112   Ev 141-42 (paras 3.4.2, 3.4.9) Back

113   Prison Industries Internal Review Report, pp 12 and 24 Back

114   Ev 142 (paras 3.5.1-2, 7, 11) Back

115   International Labour Organisation Convention (No. 29) Concerning Forced Labour 1930; this was ratified by the UK in 1931. Back

116   Ev 174 Back

117   Production workshops constitute the majority of operational workshops across the prison estate. The summary of the range and number of production workshops offering work experience to prisoners is set out at Annex 8. Back

118   Contract Service workshops employ just over 4,000 prisoners on external contract work, which ranges from very simple packing to complex assembly work, at around 24 hours per week. Back

119   Following a review of Prison Service agricultural enterprises in 1996, the decision was taken to close the pig industry together with three farm units. According the Prison Service statistics, the number of prisoners employed on prison farms reduced from 1047 to 249 between 1996 and 2001. A further review was undertaken in 2000/2001. At that time, 21 farms were in operation, including 12 dairy units, with a total of 295 prisoners employed. The total acreage of these farms amounted to 5500 acres.The recommendations of the 2001 Review were considered by the then Prisons Minister and the Minister for Rural Affairs at DEFRA. In February 2003, approval was given to implement the main recommendations, which were to (i) phase out field scale agriculture including livestock, where few or no prisoners were employed; (ii) sell land related to this reduction, where it was not required for prison building; (iii) reinvest the receipts in horticulture and other related resettlement activities. Between the summer of 2003 and spring of 2006, 12 farms will be closed, including ten dairy units, and approx. 2770 acres will be sold. The Prison Service justifies its decision to reduce land-based activities on the ground that as agriculture as a proportion of total workforce has fallen to 2.2%, employment opportunities in agriculture are decreasing. Back

120   The review was conducted under the auspices of the Prison Service Headquarters Review Programme. Back

121   Prison Industries: an internal review of the strategic oversight and management of public sector prison Industries in England and Wales, Report by the Prison Industries Review Team (July 2003) [henceforward 'Prison Industries Internal Review Report'] Back

122   Ibid, p 19 Back

123   Ev 143 (para 3.5.10) Back

124   Ev 305-308 Back

125   Evidence not printed Back

126   Q 352 Back

127   Q 312 Back

128   Q 466 Back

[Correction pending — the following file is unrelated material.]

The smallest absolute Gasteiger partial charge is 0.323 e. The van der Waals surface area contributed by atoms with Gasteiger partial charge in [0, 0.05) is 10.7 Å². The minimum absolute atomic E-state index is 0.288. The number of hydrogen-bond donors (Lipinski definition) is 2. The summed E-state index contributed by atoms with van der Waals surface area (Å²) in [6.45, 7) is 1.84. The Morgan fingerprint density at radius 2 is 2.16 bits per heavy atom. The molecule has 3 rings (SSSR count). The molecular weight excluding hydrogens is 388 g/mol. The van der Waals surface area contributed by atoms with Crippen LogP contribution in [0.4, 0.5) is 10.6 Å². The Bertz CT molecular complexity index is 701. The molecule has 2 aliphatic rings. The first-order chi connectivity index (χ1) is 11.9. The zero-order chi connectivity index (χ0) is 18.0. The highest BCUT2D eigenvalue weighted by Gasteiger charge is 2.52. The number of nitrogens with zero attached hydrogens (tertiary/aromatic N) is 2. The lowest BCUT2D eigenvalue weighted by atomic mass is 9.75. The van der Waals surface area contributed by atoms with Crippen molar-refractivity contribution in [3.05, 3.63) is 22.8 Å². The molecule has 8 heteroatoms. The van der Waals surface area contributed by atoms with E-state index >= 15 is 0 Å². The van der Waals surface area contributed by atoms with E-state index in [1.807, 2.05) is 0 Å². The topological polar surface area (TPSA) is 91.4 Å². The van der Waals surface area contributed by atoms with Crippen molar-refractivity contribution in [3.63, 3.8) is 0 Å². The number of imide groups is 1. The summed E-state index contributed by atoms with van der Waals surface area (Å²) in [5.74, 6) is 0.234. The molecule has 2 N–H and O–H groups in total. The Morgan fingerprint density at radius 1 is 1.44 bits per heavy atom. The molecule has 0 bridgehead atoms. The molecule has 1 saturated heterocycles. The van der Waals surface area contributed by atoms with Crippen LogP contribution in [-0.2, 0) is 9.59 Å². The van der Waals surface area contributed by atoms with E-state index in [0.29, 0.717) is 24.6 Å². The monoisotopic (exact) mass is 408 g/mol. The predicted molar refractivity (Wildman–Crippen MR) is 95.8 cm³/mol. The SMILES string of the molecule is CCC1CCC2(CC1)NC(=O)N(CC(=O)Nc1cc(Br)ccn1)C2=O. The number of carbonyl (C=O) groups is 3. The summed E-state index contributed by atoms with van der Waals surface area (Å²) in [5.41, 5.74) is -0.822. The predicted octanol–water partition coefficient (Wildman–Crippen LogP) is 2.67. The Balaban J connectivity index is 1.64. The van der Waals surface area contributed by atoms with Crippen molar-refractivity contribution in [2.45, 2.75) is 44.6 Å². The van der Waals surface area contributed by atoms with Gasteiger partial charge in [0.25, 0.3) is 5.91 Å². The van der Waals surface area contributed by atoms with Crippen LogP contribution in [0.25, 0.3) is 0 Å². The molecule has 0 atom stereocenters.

129   Q 466 Back

130   HC Deb, 1 September 2003, col 997W Back

131   Home Office, Offender Management Caseload Statistics 2003 (December 2004), tables 10.6 and 10.10; see also National Action Plan, p 4 Back

132   Between 1977 and 1996 the number of periods of home leave granted increased from 243 to 649 per 100 prisoners and the number of periods of short prison leave increased from 219 to 1,069 per 100 prisoners of the daily sentenced population. Back

133   Prison Industries Internal review Report, para 58 Back

134   The Foundation leads and co-ordinates the strategic community investment activities of National Grid Transco in Great Britain. Back

135   Ev 218 (para 2.1.3) Back

136   The prisons are HMP Reading, HMP Rochester, HMYOI Glen Parva and HMYOI Wymott. The duration of the course is 13 weeks. Prisoners are selected for training in the final stages of their rehabilitation and trained within the prison for the theoretical parts of the course. Transco has provided a secure location in Slough for the practical elements of the course. During the training programme, all trainees are given a half-day course on driving theory, and five-day intensive practical tuition followed by a driving test. Back

137   Ev 222 (para 4.2.1) Back

138   Ev 219-20 (paras 6.1 and 6.2) Back

139   HC Deb, 9 April 2003, col 281 Back

140   Ev 182 (para 69) Back

141   Q 373 Back

142   HC Deb, 12 July 2004, col 988W Back

143   HC Deb, 10 November 2004, col 26WS Back

144   Ev 141 (paras 3.4.3-5) Back

145   Ev 181 (para 55) Back

146   Ev 181 (para 56) Back

147   National Minimum Wage Act 1998, s 45(1) Back

148   A contract of employment is a pre-requisite to application of the Act (see s 54). Back

149   Ev 181 (para 57) Back

150   Ev 194 Back

151   National Action Plan, p 35 Back